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Decaying WW2 cash 'worth £1m' found under shop

Bundles of decaying Second World War bank notes stashed away in case of Nazi invasion have been discovered under the floorboards of an old clothes store.

Shopfitters found the cash on the site of what was once Bradley Gowns – now a Cotswold Outdoor store – in Brighton.

The hoard of £1 and £5 notes adds up to about £30,000, which is the equivalent of more than £1m today.

Bradley Gowns – which had a flagship store in Chepstow Place, London – had a number of famous clientele, including members of the royal family and Winston Churchill.

Old money. Pic: Sussex police/ Joel Adams
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The money has a combined modern day value of £1m. Pic: Sussex Police/Joel Adams

The Brighton branch was open from 1936 to 1973 and much of the money dates back to the 1940s, with a distinctive blue design identifying it as emergency wartime currency issued by the Bank of England at the start of that decade.

All of the money was covered in dirt and debris when it was pulled from beneath the floorboards and is now in the possession of Sussex Police for safekeeping.

Howard Bradley – the sole surviving heir of the family that ran the chain of shops – told The Brighton Argus he believed it had been hidden in case the forces of Adolf Hitler mounted a successful campaign on British soil.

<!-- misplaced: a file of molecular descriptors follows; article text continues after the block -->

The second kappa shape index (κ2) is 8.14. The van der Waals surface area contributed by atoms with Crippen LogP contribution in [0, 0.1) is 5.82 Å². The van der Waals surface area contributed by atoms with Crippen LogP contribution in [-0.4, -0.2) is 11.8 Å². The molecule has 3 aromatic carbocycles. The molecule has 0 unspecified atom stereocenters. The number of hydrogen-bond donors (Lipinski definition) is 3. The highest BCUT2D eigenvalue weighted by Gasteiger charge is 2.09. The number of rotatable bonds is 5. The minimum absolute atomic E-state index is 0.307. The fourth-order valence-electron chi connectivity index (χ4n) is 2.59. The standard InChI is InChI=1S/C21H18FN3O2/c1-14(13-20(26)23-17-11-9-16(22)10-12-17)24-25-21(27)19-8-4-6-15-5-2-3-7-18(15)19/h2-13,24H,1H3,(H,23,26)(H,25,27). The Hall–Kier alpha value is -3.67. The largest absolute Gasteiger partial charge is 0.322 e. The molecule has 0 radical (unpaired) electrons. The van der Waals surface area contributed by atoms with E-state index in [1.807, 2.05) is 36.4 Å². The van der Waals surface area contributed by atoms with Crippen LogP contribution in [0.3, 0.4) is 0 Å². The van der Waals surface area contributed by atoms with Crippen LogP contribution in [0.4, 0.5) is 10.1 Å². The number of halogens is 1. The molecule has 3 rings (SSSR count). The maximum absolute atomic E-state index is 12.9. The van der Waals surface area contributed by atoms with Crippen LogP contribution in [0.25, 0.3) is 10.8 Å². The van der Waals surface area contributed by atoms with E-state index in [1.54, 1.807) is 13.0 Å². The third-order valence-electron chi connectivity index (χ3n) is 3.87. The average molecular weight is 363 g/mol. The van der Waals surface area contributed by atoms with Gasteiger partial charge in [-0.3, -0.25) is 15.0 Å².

Winston Churchill arrives at Church House to receive the Honorary Freedom of the City of Westminster in 1946
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Winston Churchill was said to be a customer of one of the company’s London branches

“After Dunkirk it was looking pretty bleak,” he told the local newspaper.

“The family’s place in London was bombed. Banks were bombed. My grandmother even had to be rescued from under a pile of rubble after a doodlebug (a German rocket) hit the building she was in.

“People on the continent were buying their way out – out of Austria, out of France. They might have worried they’d have to buy their way out, maybe it was part of a getaway plan.”

While the Brighton store survived the war, Nazi bombing raids meant that some of the company buildings – including a hat-making facility in the capital – were destroyed.

The family firm lives on today as Bradley’s Quality Dry Cleaning, which is run by Mr Bradley in Milton Keynes.

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